Mandatory Storage, Reporting Bills Clear Hurdles In Colorado

(AP Photo/Brennan Linsley, File)

Once upon a time, Colorado was a pretty good place to live. Friends who have been there for decades tell me it was a wonderful place full of everything from big-city sophistication to rugged outdoor adventures. It kind of had it all.


Then people started moving out of California and everything went to hell.

Now, the state is trying to become so anti-gun it’s not even funny. Two measures along those lines cleared significant hurdles.

A bill that would require people to safely store guns in their homes and another requiring people report lost or stolen firearms within five days cleared their first hurdles in the Colorado Legislature this week.

The Democratic-backed proposals moved forward after at least one late-night hearing and without Republican support; one is headed to the House for a vote and the other the Senate.

Here’s a look at the measures and arguments for and against them.

Gun storage

Democratic lawmakers are looking to mandate that firearms that could be accessible to children, teenagers or adults living in the home who shouldn’t have access to a gun be securely stored when not in use. If that’s found not to be the case, gun owners could face a Class 2 misdemeanor charge, punishable by up to a year in jail or a fine of up to $1,000, or both.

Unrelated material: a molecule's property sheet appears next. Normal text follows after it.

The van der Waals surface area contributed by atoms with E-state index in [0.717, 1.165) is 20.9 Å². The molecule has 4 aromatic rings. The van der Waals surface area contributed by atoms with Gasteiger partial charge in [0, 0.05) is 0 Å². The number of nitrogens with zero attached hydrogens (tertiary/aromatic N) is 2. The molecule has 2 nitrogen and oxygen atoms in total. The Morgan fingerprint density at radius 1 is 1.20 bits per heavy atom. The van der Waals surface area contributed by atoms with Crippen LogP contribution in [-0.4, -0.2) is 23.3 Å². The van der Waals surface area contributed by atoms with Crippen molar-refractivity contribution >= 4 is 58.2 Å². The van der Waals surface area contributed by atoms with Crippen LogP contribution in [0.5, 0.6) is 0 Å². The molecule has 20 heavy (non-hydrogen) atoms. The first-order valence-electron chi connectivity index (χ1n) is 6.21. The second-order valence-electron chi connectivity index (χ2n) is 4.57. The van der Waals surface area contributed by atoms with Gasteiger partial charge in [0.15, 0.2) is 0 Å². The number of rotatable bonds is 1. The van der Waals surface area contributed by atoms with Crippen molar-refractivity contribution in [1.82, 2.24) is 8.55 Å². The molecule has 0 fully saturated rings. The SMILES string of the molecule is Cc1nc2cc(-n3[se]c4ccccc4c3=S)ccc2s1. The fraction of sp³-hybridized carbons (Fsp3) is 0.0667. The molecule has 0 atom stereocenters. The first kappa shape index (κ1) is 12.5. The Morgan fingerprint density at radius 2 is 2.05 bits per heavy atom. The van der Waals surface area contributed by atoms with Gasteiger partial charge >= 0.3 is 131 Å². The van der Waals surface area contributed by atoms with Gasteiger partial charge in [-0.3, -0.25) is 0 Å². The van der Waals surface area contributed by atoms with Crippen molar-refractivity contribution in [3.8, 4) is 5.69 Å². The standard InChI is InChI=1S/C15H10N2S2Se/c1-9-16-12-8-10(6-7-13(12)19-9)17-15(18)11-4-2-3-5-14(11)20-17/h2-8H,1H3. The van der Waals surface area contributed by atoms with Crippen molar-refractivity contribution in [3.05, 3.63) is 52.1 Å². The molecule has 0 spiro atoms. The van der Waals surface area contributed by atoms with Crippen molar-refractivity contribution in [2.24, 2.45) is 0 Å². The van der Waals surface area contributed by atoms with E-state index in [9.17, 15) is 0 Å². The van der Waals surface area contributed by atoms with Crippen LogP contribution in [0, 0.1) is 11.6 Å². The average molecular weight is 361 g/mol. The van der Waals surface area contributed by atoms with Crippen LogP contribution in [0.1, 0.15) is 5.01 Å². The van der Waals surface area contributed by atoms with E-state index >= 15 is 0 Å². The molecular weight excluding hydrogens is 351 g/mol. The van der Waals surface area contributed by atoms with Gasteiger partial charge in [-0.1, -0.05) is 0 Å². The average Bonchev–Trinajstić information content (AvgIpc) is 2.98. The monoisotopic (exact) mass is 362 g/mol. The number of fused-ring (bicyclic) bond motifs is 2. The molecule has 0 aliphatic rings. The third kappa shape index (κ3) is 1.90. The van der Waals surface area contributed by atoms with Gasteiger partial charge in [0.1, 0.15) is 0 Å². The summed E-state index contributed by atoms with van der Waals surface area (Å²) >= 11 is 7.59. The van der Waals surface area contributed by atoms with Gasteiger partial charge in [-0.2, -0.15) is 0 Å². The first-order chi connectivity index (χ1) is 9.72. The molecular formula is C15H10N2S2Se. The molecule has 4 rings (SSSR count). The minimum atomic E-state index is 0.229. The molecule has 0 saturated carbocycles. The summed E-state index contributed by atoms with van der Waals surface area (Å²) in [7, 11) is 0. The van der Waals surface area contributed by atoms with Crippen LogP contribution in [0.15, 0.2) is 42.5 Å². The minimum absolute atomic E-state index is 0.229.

Now, this isn’t as bad as it could be. At least it’s not a felony.


Regardless, though, this is bad news. See, not every child is the same. Some are mature enough to be trusted with access to a firearm should the need arise. We’ve run a number of stories where innocent people would have died had a child not been able to access a firearm and use it to protect human life.

Further, mandating storage simply makes it more difficult for law-abiding citizens who are of age to access a gun in a crisis. Such laws don’t make anyone safer.

Lost and stolen guns

Democrats are also looking to require gun owners to report lost or stolen firearms to police within five days of finding out they’re missing. If they don’t, they could face a civil infraction of a $25 fine for the first failure to report; a second failure could result in an unclassified misdemeanor charge, carrying a fine of up to $500.

Police also will be required to enter information about the lost or stolen guns in the National Crime Information Center database and report it to the Colorado Bureau of Investigation.

That’s all fine and good, but how many people simply don’t realize their guns are gone?


A firearm left in a glove box or tucked away in a spare closet aren’t guns people lay eyes on every day. I don’t inspect my own firearms every day, after all.

So what happens if they don’t even know they’re missing? Are people going to be charged?

And what if they report them but don’t have the serial number? Let’s also be honest here, a lot of folks aren’t that savvy when it comes to their guns. They report their gun stolen, but all they know is that it’s a “Glock 40.” How useful is that information?

These laws exist in a number of places, but none of them seem to really have addressed any of these issues.

Unfortunately, I doubt anyone in Colorado with the inclination to stop these bills actually has the pull to stop them. My condolences to those in The Centennial State.

Join the conversation as a VIP Member